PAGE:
Placements in Education can only be contacted on:

Recruiting teaching staff for South Africa and overseas
Looking for Education Staff? Looking for a Job in Education?
You are in the right place!

Quota Work Permits become Critical Skills Visas

Posted: 13-06-2014

Since 2006 the South African Government has been issuing Quota Work Permits to foreign teachers of scarce subjects for Primary and High Schools.

In May 2014 the Minister of Home Affairs signed new regulations concerning Quota Work Permits, which became effective on 25th May 2014. In future, Quota Work Permits will not be issued. They will be replaced by Critical Skills Visas, which will be valid for up to five years (as were the Quota Work Permits). The list of Critical Skills has now been published, click here for the linkTeachers have been left off the Critical Skills list completelyThis means that as Quota Work Permits expire, the teachers will no longer be able to work legally in South Africa.

Employers and Employees – please take note of the following:

  1. Teachers who have been in South Africa legally for five years or longer can apply for Permanent Residence. However, this can take up to two years to be approved. During this period the teacher needs a Work Permit or Visa in order to work legally
  2. Teachers whose Work Permit or Visa expires cannot be sacked. Employers must follow due process and retrench them because they are not able to work legally. We expect that SACE will refuse to renew Foreign Registrations once the Quota Work Permit expires, but the employer must still follow due process in terminating foreign staff as the Courts have ruled that employees are protected by the Labour Relations Act even if they are working illegally in South Africa!
  3. Should a teacher who has a Quota Work Permit be employed we strongly recommend that the school offers a fixed term contract which terminates at the same time as the Quota Work Permit expires.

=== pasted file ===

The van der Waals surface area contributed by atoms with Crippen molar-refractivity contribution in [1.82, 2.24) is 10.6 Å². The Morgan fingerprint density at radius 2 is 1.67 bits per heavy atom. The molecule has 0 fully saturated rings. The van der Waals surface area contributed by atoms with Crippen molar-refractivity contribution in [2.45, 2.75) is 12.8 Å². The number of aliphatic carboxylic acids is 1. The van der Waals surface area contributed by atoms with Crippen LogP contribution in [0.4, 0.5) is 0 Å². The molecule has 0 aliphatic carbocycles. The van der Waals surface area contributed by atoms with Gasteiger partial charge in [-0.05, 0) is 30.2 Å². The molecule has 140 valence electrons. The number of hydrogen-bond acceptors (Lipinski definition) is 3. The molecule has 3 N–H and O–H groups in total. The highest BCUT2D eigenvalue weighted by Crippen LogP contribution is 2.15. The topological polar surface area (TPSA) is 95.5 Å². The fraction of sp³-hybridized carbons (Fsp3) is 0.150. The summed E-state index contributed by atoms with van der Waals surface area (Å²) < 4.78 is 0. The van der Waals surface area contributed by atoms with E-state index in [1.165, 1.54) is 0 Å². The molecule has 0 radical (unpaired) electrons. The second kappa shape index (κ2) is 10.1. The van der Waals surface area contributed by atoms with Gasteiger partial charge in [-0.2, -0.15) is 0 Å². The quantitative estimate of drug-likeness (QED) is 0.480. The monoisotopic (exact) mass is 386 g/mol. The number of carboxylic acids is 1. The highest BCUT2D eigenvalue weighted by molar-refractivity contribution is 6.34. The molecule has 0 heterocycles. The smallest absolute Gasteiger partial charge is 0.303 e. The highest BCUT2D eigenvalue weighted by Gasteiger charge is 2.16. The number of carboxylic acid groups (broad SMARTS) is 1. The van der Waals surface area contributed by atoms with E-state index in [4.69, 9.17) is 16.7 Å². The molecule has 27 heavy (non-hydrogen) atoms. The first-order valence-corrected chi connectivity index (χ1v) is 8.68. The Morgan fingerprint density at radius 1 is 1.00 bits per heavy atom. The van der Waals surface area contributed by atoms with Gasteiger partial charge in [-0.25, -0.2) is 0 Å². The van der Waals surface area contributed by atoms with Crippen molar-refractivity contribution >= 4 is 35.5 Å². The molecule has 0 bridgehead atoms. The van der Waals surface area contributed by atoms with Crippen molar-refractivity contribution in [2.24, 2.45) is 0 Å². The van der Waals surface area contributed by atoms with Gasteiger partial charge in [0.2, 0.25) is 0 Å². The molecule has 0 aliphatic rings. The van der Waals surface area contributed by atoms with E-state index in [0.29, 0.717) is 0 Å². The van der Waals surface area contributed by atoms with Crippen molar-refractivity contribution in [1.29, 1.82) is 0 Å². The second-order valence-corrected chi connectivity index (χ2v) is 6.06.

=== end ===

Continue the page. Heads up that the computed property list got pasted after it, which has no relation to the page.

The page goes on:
4. Exceptional Skills Visas will still be issued. These used to be Work Permits for a year, and were issued where the employer could prove that they were unable to find a South African with suitable skills. It may be possible to get some of the Quota Work Permits changed into Exceptional Skills Visas, but there are complications involved. The Employee cannot make the application – it must be done by the employer. If you need to go this route please speak to Alison.
  5. International Schools – that is those set up primarily for the children of expats working in South Africa – will be able to bring in teachers to work for them on a Visitors’ Visa, but no other school will be permitted to do this. Anyone found working on a Visitors’ Visa will be deported and declared undesirable – they may not be able to return to South Africa for twelve months or longer.

It is possible that the omission of Teachers from the Critical Skills list is an oversight. The list appears to have been rather hurriedly assembled, and there are a number of anomalies in it – for instance, with the old Quota Work Permit the regulations stated how many permits would be issued each year, there are no such limitations on the new Critical Skills list. We have asked a firm who specialize in Immigration to contact Home Affairs and ask if they intend to supplement the critical skills list.

In the meantime, we must assume that foreign teachers Quota Work Permits will not be renewed as Critical Skills Visas. 

Those who qualify for Permanent Residence should make application without delay, and hope that they are approved before their Quota Work Permit expires. The Draft Regulations published in December (which were not implemented) suggested that in future foreigners should have to reside in South Africa for ten years before their applications would be considered, rather than the current five years. Although this has not been implemented now, it is still being considered and might be brought back to the table at any time.

Should you have any questions, please feel free to speak to Alison, if she cannot answer the question she will put you in touch with a firm specializing in Immigration.

Close [X]

Join Our Mailing List